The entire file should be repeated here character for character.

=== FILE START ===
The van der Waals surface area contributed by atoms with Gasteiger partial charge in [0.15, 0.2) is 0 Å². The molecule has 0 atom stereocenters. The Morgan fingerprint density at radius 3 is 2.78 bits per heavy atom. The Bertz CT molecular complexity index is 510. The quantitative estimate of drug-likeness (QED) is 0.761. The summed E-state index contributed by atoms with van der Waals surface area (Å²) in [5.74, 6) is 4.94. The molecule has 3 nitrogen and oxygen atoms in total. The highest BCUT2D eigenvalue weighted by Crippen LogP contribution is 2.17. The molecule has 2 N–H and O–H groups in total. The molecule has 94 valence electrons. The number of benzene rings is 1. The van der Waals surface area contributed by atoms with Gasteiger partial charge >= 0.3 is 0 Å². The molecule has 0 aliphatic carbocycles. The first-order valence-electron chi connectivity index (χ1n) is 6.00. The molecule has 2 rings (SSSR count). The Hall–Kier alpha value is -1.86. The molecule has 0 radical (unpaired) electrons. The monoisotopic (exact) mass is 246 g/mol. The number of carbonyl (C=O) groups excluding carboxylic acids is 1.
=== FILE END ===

The van der Waals surface area contributed by atoms with Gasteiger partial charge in [0.15, 0.2) is 0 Å². The molecule has 0 atom stereocenters. The Morgan fingerprint density at radius 3 is 2.78 bits per heavy atom. The Bertz CT molecular complexity index is 510. The quantitative estimate of drug-likeness (QED) is 0.761. The summed E-state index contributed by atoms with van der Waals surface area (Å²) in [5.74, 6) is 4.94. The molecule has 3 nitrogen and oxygen atoms in total. The highest BCUT2D eigenvalue weighted by Crippen LogP contribution is 2.17. The molecule has 2 N–H and O–H groups in total. The molecule has 94 valence electrons. The number of benzene rings is 1. The van der Waals surface area contributed by atoms with Gasteiger partial charge >= 0.3 is 0 Å². The molecule has 0 aliphatic carbocycles. The first-order valence-electron chi connectivity index (χ1n) is 6.00. The molecule has 2 rings (SSSR count). The Hall–Kier alpha value is -1.86. The molecule has 0 radical (unpaired) electrons. The monoisotopic (exact) mass is 246 g/mol. The number of carbonyl (C=O) groups excluding carboxylic acids is 1.